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You can contact Stuart Spray Wildlife Consultant at the following addresses:

England: SSWC, 94b Boundary Lane, Manchester, M15 6DF

Scotland: SSWC. Laundry Cottage, Clarencefield, Dumfries, DG1 4NA

Phone: 07894 081164
Email:
info@stuartspraywildlife.co.uk

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Bat Surveys of Trees

We conduct bat surveys of trees throughout Wales, northern England and Scotland.

Most British bats have evolved to roost in trees. Features such as rot holes, cracks, flaking bark and old wood pecker holes can all be suitable for roosting bats. Many mature broadleaf trees are also important for a host of other wildlife and for their landscape and cultural values.

Unfortunately, our mature trees and the wildlife they support have for many years been under threat from misunderstanding and poor management. Many trees, thought to be dying or dangerous, continue to be unnecessarily felled or damaged by inappropriate tree surgery. It is not known how many bat roosts are been lost each year as a result of this type management.

UK legislation requires landowners and developers to carry out a bat survey for roosts prior to tree surgery taking place.

This page describes a three stage methodology for surveying and assessing trees’ potential for roosting bats.

Methodology

This methodology is agreed as best practice by Natural England, Scottish Natural Heritage, Natural Resources Wales and The Bat Conservation Trust.

Stage One – Ground Survey

Trees are surveyed from the ground with the aid of binoculars looking for features capable of supporting bat roosts, including rot holes, cracks, splits, woodpecker holes, folds, overhangs, wound callus rolls and flaking bark, and will be identified as one of the following categories:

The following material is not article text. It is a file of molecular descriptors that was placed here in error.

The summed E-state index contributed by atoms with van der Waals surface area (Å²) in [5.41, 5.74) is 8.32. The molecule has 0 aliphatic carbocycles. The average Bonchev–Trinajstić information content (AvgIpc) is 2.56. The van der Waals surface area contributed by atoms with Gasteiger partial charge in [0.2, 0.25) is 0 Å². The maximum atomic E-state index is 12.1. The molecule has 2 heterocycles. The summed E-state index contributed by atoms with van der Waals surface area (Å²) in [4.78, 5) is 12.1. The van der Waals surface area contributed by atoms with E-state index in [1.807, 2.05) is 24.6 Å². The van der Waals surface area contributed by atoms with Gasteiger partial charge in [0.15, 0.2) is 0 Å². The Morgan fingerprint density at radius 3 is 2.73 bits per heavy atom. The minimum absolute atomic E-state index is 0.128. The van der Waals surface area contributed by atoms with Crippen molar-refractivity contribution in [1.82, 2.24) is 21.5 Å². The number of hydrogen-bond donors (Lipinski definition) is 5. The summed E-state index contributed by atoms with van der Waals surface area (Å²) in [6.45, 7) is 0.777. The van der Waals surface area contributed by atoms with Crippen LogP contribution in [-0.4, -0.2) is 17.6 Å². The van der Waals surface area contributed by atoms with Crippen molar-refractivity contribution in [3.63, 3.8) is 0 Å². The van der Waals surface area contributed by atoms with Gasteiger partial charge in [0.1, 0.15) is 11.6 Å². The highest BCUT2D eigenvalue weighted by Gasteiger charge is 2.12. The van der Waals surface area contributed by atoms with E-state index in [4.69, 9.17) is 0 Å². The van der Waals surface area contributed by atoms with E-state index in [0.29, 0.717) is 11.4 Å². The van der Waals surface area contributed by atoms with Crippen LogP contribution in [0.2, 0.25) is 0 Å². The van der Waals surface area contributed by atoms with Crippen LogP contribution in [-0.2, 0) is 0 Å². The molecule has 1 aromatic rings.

A ground survey can take place at any time of the year.

Stage Two – Aerial Inspection

All trees identified as having unknown or high potential in the Stage One ground assessment are inspected from rope and harness or Mobile Elevated Work Platform with the aid of an endoscope and are allocated to one of the following categories:

The aerial inspections are carried out by licensed bat workers who are experienced in using endoscopes and qualified to climb trees.

The numbers of bats, species and location of exit holes are recorded using maps and digital photography.

An aerial inspection can take place at any time of the year.

Stage Three – Dawn and Dusk Emergence and Re-entry Surveys

During spring and summer an emergence count, with the aid of Anabat SD 1 and SD2 bat detectors, is recommended for roosts where bats are present to ascertain the number of bats using the roost and confirm the species. Numbers of bats, species, emergence times and location of exit holes are recorded using maps, digital photography and infra-red cameras.

A stage three survey is also highly recommended for trees with large cavities that can not be fully surveyed with an endoscope due to its size.

Licences to disturb European Protected Species 

Where possible, it is recommended that proposed developments avoid all trees with confirmed roosts and also those identified as having high potential for roosting bats.

However, if this is not possible a European Protected Species (EPS) license to disturb/destroy the confirmed bat roost(s) will be required from Scottish Natural Heritage, Natural Resources Wales or Natural England before any work on the trees can commence.

A Bat Mitigation Plan is required as part of the application process.

Stuart Spray Wildlife Consultancy can prepare Mitigation Plans and guide you through the licence application process.


The footage below is of the Leisler’s maternity roost at Culzean Castle in south Ayrshire which was discovered during the  Scottish Leisler’s Bat Project.

The roost was not originally spotted from the ground despite being large and obvious when the tree was climbed.

The film shows how useful camcorders are for accurately recording the number of bats leaving a roost. The use of infra-red or thermal imaging means the counts can be accurate even in dim light or the pitch dark.

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